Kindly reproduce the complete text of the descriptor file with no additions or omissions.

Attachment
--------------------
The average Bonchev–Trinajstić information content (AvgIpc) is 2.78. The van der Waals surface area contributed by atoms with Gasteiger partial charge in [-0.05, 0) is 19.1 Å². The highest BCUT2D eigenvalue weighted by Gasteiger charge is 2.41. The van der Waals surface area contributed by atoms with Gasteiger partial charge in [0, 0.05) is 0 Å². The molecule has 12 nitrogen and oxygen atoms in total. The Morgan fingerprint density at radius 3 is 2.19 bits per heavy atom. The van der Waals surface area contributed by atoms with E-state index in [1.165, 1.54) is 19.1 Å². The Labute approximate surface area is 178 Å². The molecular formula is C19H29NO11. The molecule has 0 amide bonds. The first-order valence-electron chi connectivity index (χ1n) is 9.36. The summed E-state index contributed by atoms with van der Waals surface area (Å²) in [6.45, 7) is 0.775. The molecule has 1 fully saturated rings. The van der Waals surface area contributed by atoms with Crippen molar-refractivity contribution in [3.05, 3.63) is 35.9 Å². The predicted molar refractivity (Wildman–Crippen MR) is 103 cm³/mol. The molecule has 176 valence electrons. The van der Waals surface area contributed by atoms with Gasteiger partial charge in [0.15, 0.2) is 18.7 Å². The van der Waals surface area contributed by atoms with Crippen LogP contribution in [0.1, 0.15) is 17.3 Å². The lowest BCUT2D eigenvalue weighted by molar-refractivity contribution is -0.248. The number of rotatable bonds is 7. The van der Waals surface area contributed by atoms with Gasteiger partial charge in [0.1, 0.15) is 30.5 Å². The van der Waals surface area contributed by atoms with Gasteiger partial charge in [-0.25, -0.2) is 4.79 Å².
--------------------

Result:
The average Bonchev–Trinajstić information content (AvgIpc) is 2.78. The van der Waals surface area contributed by atoms with Gasteiger partial charge in [-0.05, 0) is 19.1 Å². The highest BCUT2D eigenvalue weighted by Gasteiger charge is 2.41. The van der Waals surface area contributed by atoms with Gasteiger partial charge in [0, 0.05) is 0 Å². The molecule has 12 nitrogen and oxygen atoms in total. The Morgan fingerprint density at radius 3 is 2.19 bits per heavy atom. The van der Waals surface area contributed by atoms with E-state index in [1.165, 1.54) is 19.1 Å². The Labute approximate surface area is 178 Å². The molecular formula is C19H29NO11. The molecule has 0 amide bonds. The first-order valence-electron chi connectivity index (χ1n) is 9.36. The summed E-state index contributed by atoms with van der Waals surface area (Å²) in [6.45, 7) is 0.775. The molecule has 1 fully saturated rings. The van der Waals surface area contributed by atoms with Crippen molar-refractivity contribution in [3.05, 3.63) is 35.9 Å². The predicted molar refractivity (Wildman–Crippen MR) is 103 cm³/mol. The molecule has 176 valence electrons. The van der Waals surface area contributed by atoms with Gasteiger partial charge in [0.15, 0.2) is 18.7 Å². The van der Waals surface area contributed by atoms with Crippen LogP contribution in [0.1, 0.15) is 17.3 Å². The lowest BCUT2D eigenvalue weighted by molar-refractivity contribution is -0.248. The number of rotatable bonds is 7. The van der Waals surface area contributed by atoms with Gasteiger partial charge in [0.1, 0.15) is 30.5 Å². The van der Waals surface area contributed by atoms with Gasteiger partial charge in [-0.25, -0.2) is 4.79 Å².